Naples, the Italian Port City

Naples is more and more becoming a hip travel destination for the young and the young at heart. Combining a rich history with a happening, super-cool fashion, cultural, and party scene, Neapolis (the original name of the city) is truly the “new city,” offering an experience of complete newness to everyone who goes to visit. No place in the world is quite like it. From beaches to churches, from pizzerias to gallerias, from nightclubs to catacombs, Naples has something for everybody.

The Old New City

One of the most underrated gems of the Naples experience involves its underground crypts, catacombs, and caves. Of all the old Renaissance Italian cities, Naples contains one of the most comprehensive sets of underground tunnels still existant today. Many of these, like the crypts beneath the San Lorenzo Maggiore medieval church or beneath the Duomo di Napoli, contain former Roman ruins. These tunnels have been used throughout history as shelter, both during the tumultuous Medici era of warring Italian states and most recently, during the bombings of World War II. Some catacombs, like the Grotta di Seiano, were artificially hewn out of the earth by the ancient Greeks and are over 2000 years old.

The Teatro San Carlo, an opera house dating from the 18th century, hearkens back to when Naples was considered the musical capital of Europe. Classical and opera performances still take place in this grand hall, all columned box seats and frescoed ceilings. Sitting in the rows, you can feel as though you’re being taken back to the late 1700s and early 1800s when soaring, single-pointed music flourished throughout Europe.

Finally, the churches and museums in Naples are not to be missed. In comparison with other Italian churches, sites like the Sansevero Chapel and the New Jesuite Church have an interesting, unique sort of edge. Sansvero contains marble sculptures of holy figures, while the New Jesuite Church in the Piazza del Gesu is known for its complex baroque spires. The Museo Archeologico Nazionale, one of the most popular museums in the city, fits well with all the underground catacombs and crypts. It contains objects and paintings from Herculaneum, Pompeii, and other Roman excavation sites around Napoli.

The New New City

Beaches! As a port city, Naples is famous for its seafood, and famous for its beaches. The Campi Flegrei along the coast is home to a fascinating mixture of hot springs, Roman ruins, and beautiful coastline, where people from all over the world sunbathe, swim, and take in the intensely beautiful experience that is Napoli.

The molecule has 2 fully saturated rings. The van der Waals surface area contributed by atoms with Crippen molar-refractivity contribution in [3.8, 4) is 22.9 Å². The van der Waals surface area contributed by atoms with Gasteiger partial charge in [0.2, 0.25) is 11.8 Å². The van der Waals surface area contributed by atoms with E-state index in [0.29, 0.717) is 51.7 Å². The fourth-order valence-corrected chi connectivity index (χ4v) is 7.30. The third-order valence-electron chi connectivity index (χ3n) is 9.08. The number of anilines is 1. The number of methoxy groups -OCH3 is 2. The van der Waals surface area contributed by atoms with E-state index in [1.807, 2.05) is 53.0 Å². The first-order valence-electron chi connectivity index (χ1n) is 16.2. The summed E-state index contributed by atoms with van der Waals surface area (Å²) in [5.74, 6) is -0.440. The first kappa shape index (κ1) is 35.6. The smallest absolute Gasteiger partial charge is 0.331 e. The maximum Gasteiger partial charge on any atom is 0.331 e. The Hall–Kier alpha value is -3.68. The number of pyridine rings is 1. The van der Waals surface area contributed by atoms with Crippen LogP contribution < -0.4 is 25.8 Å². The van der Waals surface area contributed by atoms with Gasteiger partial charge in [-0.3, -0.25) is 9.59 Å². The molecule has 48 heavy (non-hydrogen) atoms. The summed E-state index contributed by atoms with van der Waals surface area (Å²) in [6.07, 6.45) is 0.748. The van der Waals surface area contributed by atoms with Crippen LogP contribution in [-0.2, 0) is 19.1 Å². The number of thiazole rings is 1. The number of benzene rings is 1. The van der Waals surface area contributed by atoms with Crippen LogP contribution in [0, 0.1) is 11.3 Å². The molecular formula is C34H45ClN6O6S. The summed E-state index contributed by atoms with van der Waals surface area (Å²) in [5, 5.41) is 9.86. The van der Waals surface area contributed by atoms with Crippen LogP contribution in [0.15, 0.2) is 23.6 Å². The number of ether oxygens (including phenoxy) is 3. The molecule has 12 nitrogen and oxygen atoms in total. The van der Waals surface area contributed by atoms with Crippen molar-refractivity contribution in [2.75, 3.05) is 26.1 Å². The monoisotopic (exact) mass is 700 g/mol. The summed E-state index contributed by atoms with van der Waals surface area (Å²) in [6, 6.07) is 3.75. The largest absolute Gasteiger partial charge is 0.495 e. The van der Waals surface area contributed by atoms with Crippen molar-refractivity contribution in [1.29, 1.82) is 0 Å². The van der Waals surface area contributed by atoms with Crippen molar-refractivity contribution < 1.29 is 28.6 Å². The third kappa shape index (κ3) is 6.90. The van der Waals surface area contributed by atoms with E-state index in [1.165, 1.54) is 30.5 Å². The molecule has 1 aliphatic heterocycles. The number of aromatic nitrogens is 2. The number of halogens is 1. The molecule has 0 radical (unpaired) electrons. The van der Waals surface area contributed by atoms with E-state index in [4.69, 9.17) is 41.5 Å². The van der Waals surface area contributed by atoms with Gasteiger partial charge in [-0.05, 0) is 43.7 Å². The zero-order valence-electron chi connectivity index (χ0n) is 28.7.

Pizza! There’s Italian pizza, and then there’s Naples pizza. Naples is considered the birthplace of pizza – almost a sacred landmark for any young person who’s ever lived on pizza in college! You can visit the Pizzeria Brandi near Plebescito Square, where you can find on display the First Pizza Stone Ever and a brief history. The pizza here is, naturally amazing, and people flock here from all over the city (and country, and world) to taste it. Also try the pizzerias lining the Via dei Tribunali for the authentic Napoli pizza experience.

Nightlife! If it’s bar-hopping and clubbing you’re looking for, be sure to check out the Chiaia neighborhood to the west of the classical neighborhood around the Piazza di Plebescito. Young men and women from all over are lending vitality and excitement to the city, and world-class DJs perform in clubs all over the city. The largest congregation of clubs is around the Piazza Santa Maria la Nova, Piazza Bellini, and the Piazza San Domenico Maggiore, just blocks from the ocean.

Of course, you can’t forget Mt. Vesuvius. The iconic mountain of Italy resides just south the city, along with the ruins of Pompeii, and is open to climb and explore. From the mountainside, the view of the city in all its glorious contradictory beauty is a sight to behold.

Images courtesy of francesco sqroi, argenberg, globetrotter1937, cadenl (1 + 2 + 3), peachy6 and shelltyler.

One Comment for "Naples, the Italian Port City"

Visit Naples says on March 21st, 2010 at 11:09 am:

Hi, i’ve found this great article, i’m neapolitan and i cannot to do better as you are doing to describe my city!
I love my city, i’ve a blog where i try to describe it for free… if someone need some travel tips or advisor about a journey in naples please visit:
Best regards, and thank you.


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